I stood in my bed chamber in the Foley’s home in a disagreeable state of perturbation. My heightened distress was due the Prince’s hasty removal from the Marchmonts ball at the hands of the gout. Such an event had prevented the exuberant felicity of familial reunification that I had so longed for since I had discovered my royal lineage. I had been desirous, for the three days since the regrettably lamentable incident, to surrender myself wholeheartedly to that most feminine female frailty of nervous apoplexy, and had been trying with some zeal. However my nerves failed to oblige me and no such hysteria was forthcoming!
I lay upon the bed awaiting tidings of the Prince’s recovery and immediate frenzied search for his fallen relation. I was torn betwixt my forlorn despair that so delightful an occasion of unity amongst our own ménage may never come to pass, and the auspicious expectation that it might. Unwilling to abandon myself to peaceful slumber I employed that gift so particular to young ladies of true accomplishment; the indulgent reverie of inventive schemes. It was fortunate that I oft indulged in the perusal of novels thus I was well acquainted with the ways of the beauteous heroine. I determined from my recollection of these sources of certain truths, that the Prince may, like as not need some aid in his quest.
“Francesca, like as not the Prince may need your aid in his search!” Said I to myself in tones melodic certainty.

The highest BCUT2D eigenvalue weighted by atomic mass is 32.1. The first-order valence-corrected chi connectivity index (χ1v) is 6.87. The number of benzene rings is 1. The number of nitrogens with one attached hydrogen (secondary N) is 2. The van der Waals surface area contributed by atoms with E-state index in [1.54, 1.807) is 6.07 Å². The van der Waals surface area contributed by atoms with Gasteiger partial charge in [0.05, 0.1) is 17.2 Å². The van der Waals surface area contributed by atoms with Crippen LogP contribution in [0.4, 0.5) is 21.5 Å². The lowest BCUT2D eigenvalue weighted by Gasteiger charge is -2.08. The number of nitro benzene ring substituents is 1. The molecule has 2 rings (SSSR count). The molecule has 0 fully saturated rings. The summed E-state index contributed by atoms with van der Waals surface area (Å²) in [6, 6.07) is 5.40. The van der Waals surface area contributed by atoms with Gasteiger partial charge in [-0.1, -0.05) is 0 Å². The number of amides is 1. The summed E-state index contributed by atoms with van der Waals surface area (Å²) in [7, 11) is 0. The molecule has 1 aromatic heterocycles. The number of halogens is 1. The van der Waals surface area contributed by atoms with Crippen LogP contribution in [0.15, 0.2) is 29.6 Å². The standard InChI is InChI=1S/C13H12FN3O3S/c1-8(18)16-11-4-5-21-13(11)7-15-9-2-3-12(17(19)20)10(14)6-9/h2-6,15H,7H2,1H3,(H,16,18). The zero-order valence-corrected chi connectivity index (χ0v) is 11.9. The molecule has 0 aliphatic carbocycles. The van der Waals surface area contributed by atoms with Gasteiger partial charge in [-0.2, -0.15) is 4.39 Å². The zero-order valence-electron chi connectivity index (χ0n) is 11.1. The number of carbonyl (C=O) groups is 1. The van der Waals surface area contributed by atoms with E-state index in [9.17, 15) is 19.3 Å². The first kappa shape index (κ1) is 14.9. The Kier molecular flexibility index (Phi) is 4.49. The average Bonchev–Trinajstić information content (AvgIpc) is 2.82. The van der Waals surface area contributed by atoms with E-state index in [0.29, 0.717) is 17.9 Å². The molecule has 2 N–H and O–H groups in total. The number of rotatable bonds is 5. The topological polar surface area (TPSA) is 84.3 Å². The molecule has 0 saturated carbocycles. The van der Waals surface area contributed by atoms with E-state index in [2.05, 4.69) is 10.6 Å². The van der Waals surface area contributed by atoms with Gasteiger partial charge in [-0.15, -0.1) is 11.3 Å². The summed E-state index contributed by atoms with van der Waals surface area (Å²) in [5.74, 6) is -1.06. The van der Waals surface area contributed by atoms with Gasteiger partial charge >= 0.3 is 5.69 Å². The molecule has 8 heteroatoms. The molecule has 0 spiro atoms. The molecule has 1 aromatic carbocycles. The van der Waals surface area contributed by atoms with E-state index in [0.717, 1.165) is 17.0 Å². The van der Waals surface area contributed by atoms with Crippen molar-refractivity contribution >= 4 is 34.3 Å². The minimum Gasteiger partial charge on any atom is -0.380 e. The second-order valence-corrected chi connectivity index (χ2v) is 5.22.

Soon my cabal revealed itself to me with the clarity usually associated with the best diamonds. I would leave the Foley’s uncomfortable establishment upon the morrow and seek immediate employ within the royal household.
“Ten to one you would instantaneously secure a position as one of the queen ladies in waiting.” I assured myself with feeling.
Once I had secured such a post the Queen would, for reasons she would find entirely unfathomable, be intuitively and helplessly drawn to me by our in-concealable natural affinity. Whence she had succumbed to curiosity and improved our acquaintance to such a degree that I would be know throughout court as her favourite, she would be left in little as our true connection and she would be overcome with every happy feeling. Upon making so paradisiacal a discovery she would, I was entirely certain, rush forth to the king and say …
But quite what the queen would say to the king I never did settle upon. For at the very culmination of my delightful illusion I was interrupted by the sound of a carriage.
I was, I confess exceedingly puzzled by so surprising a surprise particularly at so irregular an hour. For while I was unaware what the hour was, I knew to be late as my hair had taken on the quality that spoke only tardiness. I made all haste to the window casement and glanced down at the peristyle below in time to see a splendid barouche arrive at a speed that with each turn of the wheel suggested sensational developments. A woman was soon handed down by an excellently liveried footman and granted admittance by Mr. Puff, the Foley’s own churlish servant. I was gratified to note from my single short glimpse that my estimation of sensation were entirely correct. Since the lady wore a bandeau atop her head of such magnificent proportions that it too intimated astounding sensationalistic happenings with every wave of it’s scarlet plumage.